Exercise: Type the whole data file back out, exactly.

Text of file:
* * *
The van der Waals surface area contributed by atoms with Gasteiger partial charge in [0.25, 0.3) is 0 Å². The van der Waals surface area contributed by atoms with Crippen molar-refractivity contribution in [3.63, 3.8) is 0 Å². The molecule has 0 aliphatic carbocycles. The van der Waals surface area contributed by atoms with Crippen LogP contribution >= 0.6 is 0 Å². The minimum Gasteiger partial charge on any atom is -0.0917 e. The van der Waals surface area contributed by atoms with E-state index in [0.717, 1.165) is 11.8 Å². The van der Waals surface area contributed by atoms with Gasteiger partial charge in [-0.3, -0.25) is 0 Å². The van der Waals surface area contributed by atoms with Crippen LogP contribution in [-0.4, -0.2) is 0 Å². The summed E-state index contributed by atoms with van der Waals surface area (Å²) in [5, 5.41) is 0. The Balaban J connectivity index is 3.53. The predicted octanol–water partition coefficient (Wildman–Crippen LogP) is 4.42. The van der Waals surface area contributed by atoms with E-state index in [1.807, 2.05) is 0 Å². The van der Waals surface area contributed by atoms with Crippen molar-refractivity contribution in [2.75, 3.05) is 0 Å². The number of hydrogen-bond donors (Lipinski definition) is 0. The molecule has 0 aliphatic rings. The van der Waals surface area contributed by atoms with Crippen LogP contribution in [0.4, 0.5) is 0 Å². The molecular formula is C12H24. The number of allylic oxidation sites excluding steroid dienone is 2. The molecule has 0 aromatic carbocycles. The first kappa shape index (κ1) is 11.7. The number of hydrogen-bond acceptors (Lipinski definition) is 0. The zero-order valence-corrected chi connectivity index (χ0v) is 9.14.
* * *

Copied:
The van der Waals surface area contributed by atoms with Gasteiger partial charge in [0.25, 0.3) is 0 Å². The van der Waals surface area contributed by atoms with Crippen molar-refractivity contribution in [3.63, 3.8) is 0 Å². The molecule has 0 aliphatic carbocycles. The van der Waals surface area contributed by atoms with Crippen LogP contribution >= 0.6 is 0 Å². The minimum Gasteiger partial charge on any atom is -0.0917 e. The van der Waals surface area contributed by atoms with E-state index in [0.717, 1.165) is 11.8 Å². The van der Waals surface area contributed by atoms with Gasteiger partial charge in [-0.3, -0.25) is 0 Å². The van der Waals surface area contributed by atoms with Crippen LogP contribution in [-0.4, -0.2) is 0 Å². The summed E-state index contributed by atoms with van der Waals surface area (Å²) in [5, 5.41) is 0. The Balaban J connectivity index is 3.53. The predicted octanol–water partition coefficient (Wildman–Crippen LogP) is 4.42. The van der Waals surface area contributed by atoms with E-state index in [1.807, 2.05) is 0 Å². The van der Waals surface area contributed by atoms with Crippen molar-refractivity contribution in [2.75, 3.05) is 0 Å². The number of hydrogen-bond donors (Lipinski definition) is 0. The molecule has 0 aliphatic rings. The van der Waals surface area contributed by atoms with Crippen LogP contribution in [0.4, 0.5) is 0 Å². The molecular formula is C12H24. The number of allylic oxidation sites excluding steroid dienone is 2. The molecule has 0 aromatic carbocycles. The first kappa shape index (κ1) is 11.7. The number of hydrogen-bond acceptors (Lipinski definition) is 0. The zero-order valence-corrected chi connectivity index (χ0v) is 9.14.